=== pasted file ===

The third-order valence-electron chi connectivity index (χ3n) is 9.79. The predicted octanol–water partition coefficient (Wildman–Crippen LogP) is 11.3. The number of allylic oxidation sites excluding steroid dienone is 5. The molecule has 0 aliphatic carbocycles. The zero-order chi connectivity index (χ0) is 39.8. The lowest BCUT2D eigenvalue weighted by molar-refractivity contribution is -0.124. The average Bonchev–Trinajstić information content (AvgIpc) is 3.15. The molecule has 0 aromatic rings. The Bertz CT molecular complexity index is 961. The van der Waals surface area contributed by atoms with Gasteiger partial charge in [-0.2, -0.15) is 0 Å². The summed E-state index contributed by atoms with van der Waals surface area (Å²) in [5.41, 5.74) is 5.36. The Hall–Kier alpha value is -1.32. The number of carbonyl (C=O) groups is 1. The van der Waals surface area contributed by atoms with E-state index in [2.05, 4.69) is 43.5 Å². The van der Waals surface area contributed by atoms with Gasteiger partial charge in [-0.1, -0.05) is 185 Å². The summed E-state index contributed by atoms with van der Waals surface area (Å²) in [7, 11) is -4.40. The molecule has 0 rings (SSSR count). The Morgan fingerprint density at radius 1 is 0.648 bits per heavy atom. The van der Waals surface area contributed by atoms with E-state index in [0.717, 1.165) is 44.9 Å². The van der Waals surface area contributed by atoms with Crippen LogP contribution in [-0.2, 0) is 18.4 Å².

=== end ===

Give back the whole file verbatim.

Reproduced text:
The third-order valence-electron chi connectivity index (χ3n) is 9.79. The predicted octanol–water partition coefficient (Wildman–Crippen LogP) is 11.3. The number of allylic oxidation sites excluding steroid dienone is 5. The molecule has 0 aliphatic carbocycles. The zero-order chi connectivity index (χ0) is 39.8. The lowest BCUT2D eigenvalue weighted by molar-refractivity contribution is -0.124. The average Bonchev–Trinajstić information content (AvgIpc) is 3.15. The molecule has 0 aromatic rings. The Bertz CT molecular complexity index is 961. The van der Waals surface area contributed by atoms with Gasteiger partial charge in [-0.2, -0.15) is 0 Å². The summed E-state index contributed by atoms with van der Waals surface area (Å²) in [5.41, 5.74) is 5.36. The Hall–Kier alpha value is -1.32. The number of carbonyl (C=O) groups is 1. The van der Waals surface area contributed by atoms with E-state index in [2.05, 4.69) is 43.5 Å². The van der Waals surface area contributed by atoms with Gasteiger partial charge in [-0.1, -0.05) is 185 Å². The summed E-state index contributed by atoms with van der Waals surface area (Å²) in [7, 11) is -4.40. The molecule has 0 rings (SSSR count). The Morgan fingerprint density at radius 1 is 0.648 bits per heavy atom. The van der Waals surface area contributed by atoms with E-state index in [0.717, 1.165) is 44.9 Å². The van der Waals surface area contributed by atoms with Crippen LogP contribution in [-0.2, 0) is 18.4 Å².